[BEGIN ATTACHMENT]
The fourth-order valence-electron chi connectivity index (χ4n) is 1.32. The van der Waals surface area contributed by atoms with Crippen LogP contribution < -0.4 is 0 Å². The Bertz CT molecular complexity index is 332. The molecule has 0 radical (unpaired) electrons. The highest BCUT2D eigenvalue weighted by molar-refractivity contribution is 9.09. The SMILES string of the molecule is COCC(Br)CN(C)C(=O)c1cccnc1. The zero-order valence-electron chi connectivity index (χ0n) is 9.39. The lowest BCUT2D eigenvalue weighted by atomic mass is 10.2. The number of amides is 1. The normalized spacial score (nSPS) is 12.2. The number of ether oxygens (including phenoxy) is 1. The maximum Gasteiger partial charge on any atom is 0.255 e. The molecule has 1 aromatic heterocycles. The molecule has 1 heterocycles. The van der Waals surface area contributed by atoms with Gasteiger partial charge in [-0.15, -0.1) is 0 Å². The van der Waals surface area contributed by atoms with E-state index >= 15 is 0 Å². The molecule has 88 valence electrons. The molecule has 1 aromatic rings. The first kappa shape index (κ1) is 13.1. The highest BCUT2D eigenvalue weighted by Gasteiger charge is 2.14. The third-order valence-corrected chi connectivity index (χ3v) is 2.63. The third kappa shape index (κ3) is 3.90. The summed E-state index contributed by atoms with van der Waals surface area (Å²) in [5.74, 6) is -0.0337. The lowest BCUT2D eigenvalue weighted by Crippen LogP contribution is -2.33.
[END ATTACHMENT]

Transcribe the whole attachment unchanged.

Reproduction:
The fourth-order valence-electron chi connectivity index (χ4n) is 1.32. The van der Waals surface area contributed by atoms with Crippen LogP contribution < -0.4 is 0 Å². The Bertz CT molecular complexity index is 332. The molecule has 0 radical (unpaired) electrons. The highest BCUT2D eigenvalue weighted by molar-refractivity contribution is 9.09. The SMILES string of the molecule is COCC(Br)CN(C)C(=O)c1cccnc1. The zero-order valence-electron chi connectivity index (χ0n) is 9.39. The lowest BCUT2D eigenvalue weighted by atomic mass is 10.2. The number of amides is 1. The normalized spacial score (nSPS) is 12.2. The number of ether oxygens (including phenoxy) is 1. The maximum Gasteiger partial charge on any atom is 0.255 e. The molecule has 1 aromatic heterocycles. The molecule has 1 heterocycles. The van der Waals surface area contributed by atoms with Gasteiger partial charge in [-0.15, -0.1) is 0 Å². The van der Waals surface area contributed by atoms with E-state index >= 15 is 0 Å². The molecule has 88 valence electrons. The molecule has 1 aromatic rings. The first kappa shape index (κ1) is 13.1. The highest BCUT2D eigenvalue weighted by Gasteiger charge is 2.14. The third-order valence-corrected chi connectivity index (χ3v) is 2.63. The third kappa shape index (κ3) is 3.90. The summed E-state index contributed by atoms with van der Waals surface area (Å²) in [5.74, 6) is -0.0337. The lowest BCUT2D eigenvalue weighted by Crippen LogP contribution is -2.33.